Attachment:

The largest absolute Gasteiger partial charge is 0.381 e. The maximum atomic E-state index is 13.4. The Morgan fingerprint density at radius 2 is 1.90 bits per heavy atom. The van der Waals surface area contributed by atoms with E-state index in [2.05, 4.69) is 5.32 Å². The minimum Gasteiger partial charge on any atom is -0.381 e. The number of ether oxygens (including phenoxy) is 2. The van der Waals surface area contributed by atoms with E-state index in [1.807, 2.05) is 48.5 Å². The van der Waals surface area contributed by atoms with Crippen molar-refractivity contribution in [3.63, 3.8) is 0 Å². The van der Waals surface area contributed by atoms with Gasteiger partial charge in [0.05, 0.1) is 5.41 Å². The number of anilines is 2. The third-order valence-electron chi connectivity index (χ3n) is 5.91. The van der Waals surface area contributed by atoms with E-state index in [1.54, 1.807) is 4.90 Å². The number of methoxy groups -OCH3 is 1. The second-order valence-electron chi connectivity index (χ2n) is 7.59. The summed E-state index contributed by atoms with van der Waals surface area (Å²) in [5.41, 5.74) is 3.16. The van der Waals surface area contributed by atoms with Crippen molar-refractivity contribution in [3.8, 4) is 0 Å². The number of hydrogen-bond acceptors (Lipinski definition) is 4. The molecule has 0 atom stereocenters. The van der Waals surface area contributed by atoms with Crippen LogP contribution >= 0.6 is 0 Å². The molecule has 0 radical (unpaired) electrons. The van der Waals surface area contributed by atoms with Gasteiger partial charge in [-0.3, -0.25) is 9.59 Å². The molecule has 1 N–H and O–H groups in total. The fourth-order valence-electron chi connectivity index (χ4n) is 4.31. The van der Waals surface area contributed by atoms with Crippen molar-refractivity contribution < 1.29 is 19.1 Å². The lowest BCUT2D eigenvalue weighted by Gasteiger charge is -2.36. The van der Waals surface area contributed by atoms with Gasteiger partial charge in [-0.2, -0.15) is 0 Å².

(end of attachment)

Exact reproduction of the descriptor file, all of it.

The largest absolute Gasteiger partial charge is 0.381 e. The maximum atomic E-state index is 13.4. The Morgan fingerprint density at radius 2 is 1.90 bits per heavy atom. The van der Waals surface area contributed by atoms with E-state index in [2.05, 4.69) is 5.32 Å². The minimum Gasteiger partial charge on any atom is -0.381 e. The number of ether oxygens (including phenoxy) is 2. The van der Waals surface area contributed by atoms with E-state index in [1.807, 2.05) is 48.5 Å². The van der Waals surface area contributed by atoms with Crippen molar-refractivity contribution in [3.63, 3.8) is 0 Å². The van der Waals surface area contributed by atoms with Gasteiger partial charge in [0.05, 0.1) is 5.41 Å². The number of anilines is 2. The third-order valence-electron chi connectivity index (χ3n) is 5.91. The van der Waals surface area contributed by atoms with E-state index in [1.54, 1.807) is 4.90 Å². The number of methoxy groups -OCH3 is 1. The second-order valence-electron chi connectivity index (χ2n) is 7.59. The summed E-state index contributed by atoms with van der Waals surface area (Å²) in [5.41, 5.74) is 3.16. The van der Waals surface area contributed by atoms with Crippen molar-refractivity contribution in [3.8, 4) is 0 Å². The number of hydrogen-bond acceptors (Lipinski definition) is 4. The molecule has 0 atom stereocenters. The van der Waals surface area contributed by atoms with Crippen LogP contribution >= 0.6 is 0 Å². The molecule has 0 radical (unpaired) electrons. The van der Waals surface area contributed by atoms with Gasteiger partial charge in [-0.3, -0.25) is 9.59 Å². The molecule has 1 N–H and O–H groups in total. The fourth-order valence-electron chi connectivity index (χ4n) is 4.31. The van der Waals surface area contributed by atoms with Crippen molar-refractivity contribution < 1.29 is 19.1 Å². The lowest BCUT2D eigenvalue weighted by Gasteiger charge is -2.36. The van der Waals surface area contributed by atoms with Gasteiger partial charge in [-0.2, -0.15) is 0 Å².